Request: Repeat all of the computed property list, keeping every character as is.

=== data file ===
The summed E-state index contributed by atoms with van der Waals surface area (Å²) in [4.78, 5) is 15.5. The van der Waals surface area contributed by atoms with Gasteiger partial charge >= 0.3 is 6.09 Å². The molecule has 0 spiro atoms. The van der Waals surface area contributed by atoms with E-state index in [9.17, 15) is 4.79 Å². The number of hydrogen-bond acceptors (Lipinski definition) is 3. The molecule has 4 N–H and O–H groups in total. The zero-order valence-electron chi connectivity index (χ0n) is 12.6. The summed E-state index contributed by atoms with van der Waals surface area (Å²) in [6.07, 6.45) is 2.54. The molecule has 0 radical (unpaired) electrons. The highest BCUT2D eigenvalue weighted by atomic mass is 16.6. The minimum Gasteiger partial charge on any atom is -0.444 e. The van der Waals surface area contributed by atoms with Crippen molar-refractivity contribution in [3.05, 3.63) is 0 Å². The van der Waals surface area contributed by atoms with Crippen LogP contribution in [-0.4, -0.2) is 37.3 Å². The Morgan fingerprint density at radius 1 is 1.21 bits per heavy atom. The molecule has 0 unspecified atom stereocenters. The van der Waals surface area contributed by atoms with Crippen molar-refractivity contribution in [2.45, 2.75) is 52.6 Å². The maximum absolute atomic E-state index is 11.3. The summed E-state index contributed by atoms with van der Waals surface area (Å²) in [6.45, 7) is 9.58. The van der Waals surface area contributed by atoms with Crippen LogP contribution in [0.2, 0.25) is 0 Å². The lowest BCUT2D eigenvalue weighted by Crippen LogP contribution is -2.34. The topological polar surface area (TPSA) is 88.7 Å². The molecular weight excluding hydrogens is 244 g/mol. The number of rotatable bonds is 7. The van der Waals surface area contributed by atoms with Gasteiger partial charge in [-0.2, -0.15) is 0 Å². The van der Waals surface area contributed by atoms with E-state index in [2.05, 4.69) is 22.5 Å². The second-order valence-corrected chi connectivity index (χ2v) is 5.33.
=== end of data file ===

The summed E-state index contributed by atoms with van der Waals surface area (Å²) in [4.78, 5) is 15.5. The van der Waals surface area contributed by atoms with Gasteiger partial charge >= 0.3 is 6.09 Å². The molecule has 0 spiro atoms. The van der Waals surface area contributed by atoms with E-state index in [9.17, 15) is 4.79 Å². The number of hydrogen-bond acceptors (Lipinski definition) is 3. The molecule has 4 N–H and O–H groups in total. The zero-order valence-electron chi connectivity index (χ0n) is 12.6. The summed E-state index contributed by atoms with van der Waals surface area (Å²) in [6.07, 6.45) is 2.54. The molecule has 0 radical (unpaired) electrons. The highest BCUT2D eigenvalue weighted by atomic mass is 16.6. The minimum Gasteiger partial charge on any atom is -0.444 e. The van der Waals surface area contributed by atoms with Crippen molar-refractivity contribution in [3.05, 3.63) is 0 Å². The van der Waals surface area contributed by atoms with Crippen LogP contribution in [-0.4, -0.2) is 37.3 Å². The Morgan fingerprint density at radius 1 is 1.21 bits per heavy atom. The molecule has 0 unspecified atom stereocenters. The van der Waals surface area contributed by atoms with Crippen molar-refractivity contribution in [2.45, 2.75) is 52.6 Å². The maximum absolute atomic E-state index is 11.3. The summed E-state index contributed by atoms with van der Waals surface area (Å²) in [6.45, 7) is 9.58. The van der Waals surface area contributed by atoms with Crippen LogP contribution in [0.2, 0.25) is 0 Å². The lowest BCUT2D eigenvalue weighted by Crippen LogP contribution is -2.34. The topological polar surface area (TPSA) is 88.7 Å². The molecular weight excluding hydrogens is 244 g/mol. The number of rotatable bonds is 7. The van der Waals surface area contributed by atoms with Gasteiger partial charge in [-0.2, -0.15) is 0 Å². The van der Waals surface area contributed by atoms with E-state index in [2.05, 4.69) is 22.5 Å². The second-order valence-corrected chi connectivity index (χ2v) is 5.33.